Why are people disappointed with life and with each other? The answer to that question is more straightforward than one might think.
People have certain expectations from each other and the universe. Those expectations rarely, if ever, are wholly fulfilled. This outcome leads to dissatisfaction, which soon morphs into disappointment. People are disappointed with their spouses, their children, their parents and their extended families. They are annoyed with the roads they travel on, the traffic lights that monitor those roads, the grocery stores and workplaces the roads lead to, the leaders who falsely promise that those roads, stores and workplaces will improve under their leadership, and so on.
We took one such road to watch a random movie on this fateful day. We had no expectations from this film as we hadn't heard about it until the day of its release. We didn't know who starred in it, who directed it, who scored it, which studio was releasing it, nothing. The Zen masters may have been right. The key to true happiness is taking the world's many twists and turns as they come along with little to no expectation.
The movie began playing, and we soon saw that it was produced by Viacom 18. Their studio logo comes up after they remind their audience of the fact that they are responsible for hit films including Bhaag Milkha Bhaag
and many more. They were setting an expectation.
Soon after, we see that the film stars the legendary Rishi Kapoor, talk of the town Sobitha Dhulipala, and the man who has turned a corner Emraan Hashmi, and has been helmed by Drishyam
's director Jeetu Joseph. That is a stellar crew. Against our better judgment, we began expecting a decent time at the movies.
The story the crew mentioned above is trying to tell has a whole host of characters who are disappointed with each other. Emraan Hashmi's Ajay Puri is disappointed with his life and his wife as he feels like a second-rate citizen in his own home. He has no money, no power and no agency, and every single aspect of his existence is controlled by his significant other, Maya Verma (Sobitha Dhulipala).
Maya is disappointed with her husband as she realizes that he isn't in love with her like he used to be. She sees her marriage crumbling one day at a time.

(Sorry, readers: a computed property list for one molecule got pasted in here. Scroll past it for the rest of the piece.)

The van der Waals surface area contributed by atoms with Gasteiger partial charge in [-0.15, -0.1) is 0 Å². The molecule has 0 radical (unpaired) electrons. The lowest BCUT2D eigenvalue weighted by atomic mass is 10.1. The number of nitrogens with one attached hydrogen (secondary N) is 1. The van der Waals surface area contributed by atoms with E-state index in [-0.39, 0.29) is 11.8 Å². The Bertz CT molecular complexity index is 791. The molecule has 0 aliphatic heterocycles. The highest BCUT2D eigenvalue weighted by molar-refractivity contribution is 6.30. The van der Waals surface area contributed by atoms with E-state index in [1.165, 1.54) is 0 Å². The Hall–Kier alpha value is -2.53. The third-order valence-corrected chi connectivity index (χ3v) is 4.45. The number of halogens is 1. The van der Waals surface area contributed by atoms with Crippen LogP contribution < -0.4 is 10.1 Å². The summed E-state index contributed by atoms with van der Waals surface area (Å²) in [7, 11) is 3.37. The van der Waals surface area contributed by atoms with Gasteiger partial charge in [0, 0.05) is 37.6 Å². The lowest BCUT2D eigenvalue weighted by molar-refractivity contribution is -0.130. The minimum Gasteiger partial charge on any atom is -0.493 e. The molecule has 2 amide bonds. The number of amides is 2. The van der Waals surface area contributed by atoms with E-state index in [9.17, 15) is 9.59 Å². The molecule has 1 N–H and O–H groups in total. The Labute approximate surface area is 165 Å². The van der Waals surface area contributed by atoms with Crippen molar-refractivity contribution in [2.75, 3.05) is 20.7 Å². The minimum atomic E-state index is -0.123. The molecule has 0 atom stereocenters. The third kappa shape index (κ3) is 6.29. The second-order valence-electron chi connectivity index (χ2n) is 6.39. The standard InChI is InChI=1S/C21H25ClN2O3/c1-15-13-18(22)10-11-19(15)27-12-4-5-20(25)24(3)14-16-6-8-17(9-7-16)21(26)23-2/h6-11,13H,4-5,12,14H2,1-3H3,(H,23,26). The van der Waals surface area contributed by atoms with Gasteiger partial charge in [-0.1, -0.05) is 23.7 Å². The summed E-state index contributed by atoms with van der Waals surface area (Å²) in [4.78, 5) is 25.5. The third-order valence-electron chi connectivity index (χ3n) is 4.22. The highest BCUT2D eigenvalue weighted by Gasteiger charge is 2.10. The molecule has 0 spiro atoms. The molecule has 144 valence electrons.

Aiding this crumbling marriage is Ritu (Vedhicka Kumar), who is Ajay Puri's extra-marital lover. She is disappointed because Ajay's marriage to Maya keeps them away from each other.
However, the good Lord above chooses to help Ajay out of his predicament. He takes Maya out of the equation. Her soul may have met its maker, but her body is stolen from the morgue by an unidentified thief. Enter SP Jairaj Rawal (Rishi Kapoor). He is disappointed that someone would commit such a heinous crime in the dead of night. He soon begins his investigation by questioning Ajay Puri.
You would expect the director of Drishyam to make a good movie out of this familiar yet intriguing plot, especially when a blueprint for it existed in the form of the much-liked Spanish original. But The Body is no Badla, and hence the disappointment.
The disappointment with Jeetu Joseph's newest venture comes in a myriad of ways. A good thriller requires a tense atmosphere and smart staging. A bulk of this film takes place in a forensic laboratory, a location that brims with the macabre. However, this lab has shiny morgues, hazy corridors and grimy toilets all at the same time. The specific sections of the building seem to be in service of the mood of one particular scene instead of helping set a tone for the entire movie. This inconsistent presentation carries over to film actors plying their craft on-screen like theatre actors would on stage. All but one of the actors enter and leave the frame with stilted precision.
The staged nature of the exercise doesn't entirely end there as it carries over to the movie's auditory experience. The Body is that rare beast of a movie that has a total runtime of just over an hour and a half, and yet has five song breaks for reasons that remain a mystery to us. Not only are these songs created by three different composers, these composers aren't even the ones scoring the film. While the score of the film borrows heavily from Trent Reznor and Atticus Ross, the songs remind us of times from Himesh Reshamiyya's golden era. If the second half of that statement was in any doubt, we have a redone version of Jhalak Dhiklaga to quell your concerns.
Rishi Kapoor seems to be the only actor interested in giving the audience its money's worth. He shines as the over-indulgent and grizzled cop. His excessive concern when played in tandem with Emraan Hashmi's, Sobhita Dhulipa's and Vedhicka Kumar's monotone performances leads the audience to figure the plot of film out well in advance.
So the audience sits there in wait akin to a frustrated commuter waiting at a bus stop for a bus that comes in late. While the hindrances plaguing the bus are a combination of those poor roads, heavy traffic and inept leaders we mentioned earlier, the sweet release of the end credits is held back by a dull plot that the filmmakers are intent on showing us in painstaking detail.
And once those credits rolled, we left the cinema disappointed. In the instance, we chose to blame our disappointments on the filmmakers. Through the course of this review, however, we have come to realize that we set our expectations based on the artists' previous works. Maybe we were as responsible for our disappointment as they are.